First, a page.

If you have not already done so, you may wish to read the
Introduction to Gnomica.
Saturday 13 October 2012
Read gnomica 1-150 here!
Don’t be humble, you’re not that great.
Golda Meir (3 May 1898 – 8 Dec 1978)
How can you not like the chutzpah of this hard-nosed politician – Prime Minister (1969-1974) of Israel?
The word ‘humble’, coming into English from Latin humilis ‘low(ly), slight’, is etymologically related to the Latin humus ‘ground, earth’, and — if you can believe it — is, cognate with Greek chthon [χθών] as in autochthony ‘[the] very earth’, ‘earth itself’ – see my recent posting (gnomica 154).
Humility – being humble – is generally accorded high marks as a desirable quality in a person. It suggests, if you massage its etymological origin, being ‘ground-ed’ as opposed to being all puffed up high with hubris (a Greek word [ὕβρις] with an etymological sense of ‘above, over, [high]’ — cf ὑπέρ > huper > hyper). Of course, as the PM points out, first you have to be something to be humble about. Thus the ‘valorization’ of pride and humility is organized vertically along a metaphorical scale of being, if you will, ‘high and mighty’ at the top and ‘down to earth’ at the other.
In a curious way, then, acting or being humble can in and of itself be a kind of lack of humility, a form of hubris – look at me, how impressed I — given my impressive doings, thoughts, whatever — am not. I bring myself down. And this is of course possible only from a high perch.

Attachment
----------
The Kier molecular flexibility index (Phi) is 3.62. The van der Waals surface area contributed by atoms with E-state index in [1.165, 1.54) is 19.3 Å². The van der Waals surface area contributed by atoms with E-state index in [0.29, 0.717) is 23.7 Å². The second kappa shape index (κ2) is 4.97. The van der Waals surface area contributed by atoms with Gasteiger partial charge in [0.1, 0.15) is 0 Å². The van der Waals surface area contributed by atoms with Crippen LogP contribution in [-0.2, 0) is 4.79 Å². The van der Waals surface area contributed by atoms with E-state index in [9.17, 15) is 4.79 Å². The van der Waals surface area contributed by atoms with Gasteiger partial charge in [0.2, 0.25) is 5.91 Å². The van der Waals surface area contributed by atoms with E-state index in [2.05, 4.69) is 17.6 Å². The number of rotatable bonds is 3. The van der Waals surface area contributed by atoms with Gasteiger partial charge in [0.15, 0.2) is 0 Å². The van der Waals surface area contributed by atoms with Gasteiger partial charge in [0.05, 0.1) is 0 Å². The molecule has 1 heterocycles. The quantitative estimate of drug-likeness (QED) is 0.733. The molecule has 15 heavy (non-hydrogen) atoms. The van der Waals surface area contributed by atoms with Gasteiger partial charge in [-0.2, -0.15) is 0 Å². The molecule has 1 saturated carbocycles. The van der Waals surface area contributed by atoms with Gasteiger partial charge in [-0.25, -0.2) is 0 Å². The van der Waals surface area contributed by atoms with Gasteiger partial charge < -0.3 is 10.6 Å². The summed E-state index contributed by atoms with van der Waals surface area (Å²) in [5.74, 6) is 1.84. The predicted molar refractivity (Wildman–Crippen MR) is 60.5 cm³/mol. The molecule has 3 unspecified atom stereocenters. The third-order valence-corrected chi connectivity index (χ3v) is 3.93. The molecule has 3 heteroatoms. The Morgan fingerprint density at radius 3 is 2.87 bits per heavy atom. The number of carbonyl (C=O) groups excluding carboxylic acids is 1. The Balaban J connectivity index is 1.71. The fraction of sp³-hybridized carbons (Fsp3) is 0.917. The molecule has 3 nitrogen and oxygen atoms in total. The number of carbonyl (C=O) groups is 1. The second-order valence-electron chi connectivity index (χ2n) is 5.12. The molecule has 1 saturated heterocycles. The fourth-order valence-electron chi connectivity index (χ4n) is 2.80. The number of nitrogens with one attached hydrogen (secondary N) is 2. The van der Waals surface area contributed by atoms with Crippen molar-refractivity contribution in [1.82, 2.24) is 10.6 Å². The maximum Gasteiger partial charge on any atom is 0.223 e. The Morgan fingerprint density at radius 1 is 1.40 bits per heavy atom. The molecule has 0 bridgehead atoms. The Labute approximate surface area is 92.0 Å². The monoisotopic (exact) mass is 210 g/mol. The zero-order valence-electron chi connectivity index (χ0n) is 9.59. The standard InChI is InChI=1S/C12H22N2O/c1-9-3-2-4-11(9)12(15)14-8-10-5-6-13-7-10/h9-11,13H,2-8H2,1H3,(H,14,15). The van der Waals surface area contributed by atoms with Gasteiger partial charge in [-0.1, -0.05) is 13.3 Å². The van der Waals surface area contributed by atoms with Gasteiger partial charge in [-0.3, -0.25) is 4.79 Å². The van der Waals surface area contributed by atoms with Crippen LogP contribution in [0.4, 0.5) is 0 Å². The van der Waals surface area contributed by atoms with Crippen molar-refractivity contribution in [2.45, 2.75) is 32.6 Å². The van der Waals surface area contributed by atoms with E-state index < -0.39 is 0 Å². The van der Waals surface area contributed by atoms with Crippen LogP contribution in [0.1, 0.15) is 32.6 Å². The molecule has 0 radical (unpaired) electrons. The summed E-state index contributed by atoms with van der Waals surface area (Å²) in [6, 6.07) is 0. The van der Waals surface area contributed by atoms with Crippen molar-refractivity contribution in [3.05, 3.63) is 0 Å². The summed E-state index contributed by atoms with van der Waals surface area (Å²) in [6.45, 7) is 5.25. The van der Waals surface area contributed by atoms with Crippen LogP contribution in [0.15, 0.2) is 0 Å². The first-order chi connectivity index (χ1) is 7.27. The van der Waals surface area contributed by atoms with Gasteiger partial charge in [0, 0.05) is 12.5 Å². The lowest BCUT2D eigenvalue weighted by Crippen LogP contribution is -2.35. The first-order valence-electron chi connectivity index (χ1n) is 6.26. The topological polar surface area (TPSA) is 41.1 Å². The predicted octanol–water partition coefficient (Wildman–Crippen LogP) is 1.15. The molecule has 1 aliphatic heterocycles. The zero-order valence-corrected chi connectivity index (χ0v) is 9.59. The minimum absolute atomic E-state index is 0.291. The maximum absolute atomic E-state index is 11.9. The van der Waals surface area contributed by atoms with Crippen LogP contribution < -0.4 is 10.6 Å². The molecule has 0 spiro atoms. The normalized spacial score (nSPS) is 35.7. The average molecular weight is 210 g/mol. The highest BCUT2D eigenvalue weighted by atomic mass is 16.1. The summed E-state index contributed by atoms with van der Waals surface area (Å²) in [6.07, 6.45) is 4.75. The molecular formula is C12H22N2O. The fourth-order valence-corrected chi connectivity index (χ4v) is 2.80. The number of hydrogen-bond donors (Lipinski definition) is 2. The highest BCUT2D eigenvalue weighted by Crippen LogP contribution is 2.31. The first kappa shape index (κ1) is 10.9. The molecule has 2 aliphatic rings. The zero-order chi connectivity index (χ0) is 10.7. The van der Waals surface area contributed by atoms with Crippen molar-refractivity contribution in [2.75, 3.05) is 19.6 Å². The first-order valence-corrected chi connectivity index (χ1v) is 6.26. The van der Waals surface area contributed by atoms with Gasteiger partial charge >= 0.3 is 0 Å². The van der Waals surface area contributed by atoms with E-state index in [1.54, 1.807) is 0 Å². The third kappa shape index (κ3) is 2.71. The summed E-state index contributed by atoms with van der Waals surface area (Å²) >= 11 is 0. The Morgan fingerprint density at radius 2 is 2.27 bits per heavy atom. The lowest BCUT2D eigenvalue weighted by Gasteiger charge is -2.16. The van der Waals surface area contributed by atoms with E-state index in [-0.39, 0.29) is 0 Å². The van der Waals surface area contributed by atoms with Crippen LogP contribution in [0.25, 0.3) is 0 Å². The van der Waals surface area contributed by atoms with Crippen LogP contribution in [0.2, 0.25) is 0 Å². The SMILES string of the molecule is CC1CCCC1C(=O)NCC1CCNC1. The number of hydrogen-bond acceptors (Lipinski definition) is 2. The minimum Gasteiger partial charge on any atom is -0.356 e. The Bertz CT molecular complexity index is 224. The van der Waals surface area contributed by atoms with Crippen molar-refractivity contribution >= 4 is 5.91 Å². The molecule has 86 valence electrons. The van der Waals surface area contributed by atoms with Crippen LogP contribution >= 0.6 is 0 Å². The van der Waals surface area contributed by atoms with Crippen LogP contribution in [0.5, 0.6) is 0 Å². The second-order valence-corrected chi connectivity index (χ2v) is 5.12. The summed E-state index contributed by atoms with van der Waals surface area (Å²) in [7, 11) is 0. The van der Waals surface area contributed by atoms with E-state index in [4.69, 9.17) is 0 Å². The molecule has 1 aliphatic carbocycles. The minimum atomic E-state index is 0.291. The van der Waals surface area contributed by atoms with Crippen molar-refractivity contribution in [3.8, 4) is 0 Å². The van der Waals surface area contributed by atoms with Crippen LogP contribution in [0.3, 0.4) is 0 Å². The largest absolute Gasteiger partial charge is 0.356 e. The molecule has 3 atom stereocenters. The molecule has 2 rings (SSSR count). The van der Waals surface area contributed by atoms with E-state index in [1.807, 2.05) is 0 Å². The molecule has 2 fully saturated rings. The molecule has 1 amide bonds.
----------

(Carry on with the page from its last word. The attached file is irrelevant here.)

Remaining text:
We have a phrase in English: ‘false modesty’. You can’t win: if you do show humility (in that, for example, you offer genuinely dismissive comments about praise for your achievement[s]), you might necessarily seem to be implying that you’re so high up there you need to bring yourself down to earth, thereby putting your humility to the lie. And if you boast overtly about whatever, then of course you are flagrantly lacking in humility.
What to do?
Well, the point probably is that most people don’t – like me – overanalyze, even analyze to death every little thing that comes along. As that great analyst Sigmund Freud once sagely noted about the cigar he kept fondling as he sucked away, “Sometimes, gentleman, a cigar is just a cigar, and nothing more.” And so sometimes humility is just humility, and nothing more.
That doesn’t mean that Golda Meir did not have a good point to make. For we –most of us – probably have an innate tendency to think highly of ourselves and maybe we should now and again step back from our lofty perch and have a good, serious look at what it is that makes us in our own tendentious minds so wonderful – and give that a corrective thought or two.
No false humility there!